Our Clover kids can participate in the county fair and they have other things throughout the year for the Clover kids to do also. I guess it really depends on your state or county. The first Clover kid group we joined was pretty much a waiting room until they could get into 4H. They did a project that lasted about 30 minutes, really didn't socialize and then left. We joined the home school group and have had a different experience. The leader of the group doesn't have much time to devote to both the 4h'rs and the Clover Kids so I'm taking over. I'm really excited and plan to go through the 4 H's and talk about what they mean in our lives, etc... and do activities based on that.


Good Luck!



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It really depends on the individual club. Ours has a huge group of Cloverbuds and they do a lot of activities. My girls have done cooking, handcrafts, leather working, science, dance, plants, pets, arts and crafts, and more. We meet once a month and have projects all day, with a break for lunch in the middle. Every other month we have a potluck and party. We enjoy 4-H very much, but as I said, it depends on the particular club, whether they have many activities for the younger kids.

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My daughter is in a Cloverbuds group this year for the first time. She is one of the oldest, if not the oldest girls in the group. This is a lifestyles club that works on sewing and other crafting skills. The older group in my area is made up of mostly junior high girls and we didn't feel it would be a good fit for our 9 yo.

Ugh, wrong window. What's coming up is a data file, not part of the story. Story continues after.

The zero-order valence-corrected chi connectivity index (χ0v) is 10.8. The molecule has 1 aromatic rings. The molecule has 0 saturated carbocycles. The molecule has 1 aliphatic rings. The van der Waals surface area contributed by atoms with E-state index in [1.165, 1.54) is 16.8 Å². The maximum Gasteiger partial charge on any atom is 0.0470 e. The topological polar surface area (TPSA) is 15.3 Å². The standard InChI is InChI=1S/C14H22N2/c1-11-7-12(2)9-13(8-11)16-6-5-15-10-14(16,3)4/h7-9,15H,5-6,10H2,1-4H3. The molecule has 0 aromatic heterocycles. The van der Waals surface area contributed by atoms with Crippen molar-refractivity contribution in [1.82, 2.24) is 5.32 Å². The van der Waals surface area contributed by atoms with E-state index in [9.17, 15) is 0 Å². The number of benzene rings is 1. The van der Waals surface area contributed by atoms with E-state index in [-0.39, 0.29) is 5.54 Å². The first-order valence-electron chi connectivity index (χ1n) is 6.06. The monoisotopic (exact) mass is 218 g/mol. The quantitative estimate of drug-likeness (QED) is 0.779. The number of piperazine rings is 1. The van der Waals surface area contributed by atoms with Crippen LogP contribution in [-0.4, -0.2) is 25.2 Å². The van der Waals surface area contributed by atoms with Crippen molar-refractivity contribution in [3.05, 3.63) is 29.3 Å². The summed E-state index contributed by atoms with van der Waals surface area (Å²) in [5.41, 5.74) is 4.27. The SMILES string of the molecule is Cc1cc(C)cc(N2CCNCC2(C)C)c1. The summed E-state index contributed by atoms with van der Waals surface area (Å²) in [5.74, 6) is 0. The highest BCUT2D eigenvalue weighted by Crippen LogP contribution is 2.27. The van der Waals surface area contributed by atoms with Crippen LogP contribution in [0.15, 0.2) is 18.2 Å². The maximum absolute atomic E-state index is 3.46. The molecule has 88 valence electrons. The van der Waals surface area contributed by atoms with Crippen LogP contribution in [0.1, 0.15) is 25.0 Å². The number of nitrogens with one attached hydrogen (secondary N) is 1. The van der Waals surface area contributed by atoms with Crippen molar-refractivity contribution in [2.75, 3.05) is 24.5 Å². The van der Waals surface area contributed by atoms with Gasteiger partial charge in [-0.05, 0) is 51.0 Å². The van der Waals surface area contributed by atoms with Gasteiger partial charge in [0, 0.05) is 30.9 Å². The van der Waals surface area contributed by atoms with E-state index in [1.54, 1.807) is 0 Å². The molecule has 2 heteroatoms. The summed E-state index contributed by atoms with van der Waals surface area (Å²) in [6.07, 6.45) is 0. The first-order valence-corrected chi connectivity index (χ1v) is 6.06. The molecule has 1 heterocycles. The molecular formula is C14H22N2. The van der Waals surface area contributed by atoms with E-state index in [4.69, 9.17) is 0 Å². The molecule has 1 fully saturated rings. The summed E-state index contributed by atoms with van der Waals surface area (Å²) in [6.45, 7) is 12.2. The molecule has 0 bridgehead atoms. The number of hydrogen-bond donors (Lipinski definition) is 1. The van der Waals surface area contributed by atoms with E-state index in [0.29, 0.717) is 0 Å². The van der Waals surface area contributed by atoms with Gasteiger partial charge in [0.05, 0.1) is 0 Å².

Honestly, my daughter's group does a lot. The leaders are very creative women who put lots of time and effort into the group. My biggest complaint is the expense. By the time the year ends I will have spent nearly $300 for supplies for the craft projects they do. I know this is not typical for a group, but I wish they could still put out good quality projects for less money. I have no idea where families get this kind of money to spend just on 4-H. I have had to pay my first semester in monthly installments because it was so outrageous for my family. Again, I am pretty sure this is highly unusual for a 4-H group. You would have to call your cooperative extension office to find a group. Ask the leader a lot of questions.


My oldest daughter is in a 4-H horse club, and she doesn't pay anything except for the $25 registration fee charged by the CE office.


I am glad we joined the group. Carolyn is getting a lot out of it and enjoys the projects.



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Our family joined 4H for the first time last fall. We live in Wisconsin.


Our 14 year old is a "regular member". Our 9 year old is an "Explorer". Our 7 year old is a "Cloverbud". The group we joined is family-oriented, so our entire family attends the monthly meetings. Our 5 year old thinks he is a "Sprout" and the 3 year old also thinks she is a member. ;) During the meetings, the little children sit with my husband and I off to the side.


Our Cloverbud was given an activity book to work in, courtesy of the UW-Extension. She could complete it and enter pages in the fair, or just keep it for her own enjoyment. The UWEX gave the same book to our Explorer *and* our "Sprout". :)


Our Cloverbud was able to enter items in the County Fair. Every Cloverbud received a green ribbon for each entry, as well as a small trophy. Her entry (she only did one for our first year) was "judged" by a high school-aged 4-H Member from another club who was very encouraging and positive. This helped to give her an initial experience with judging without any actual critique.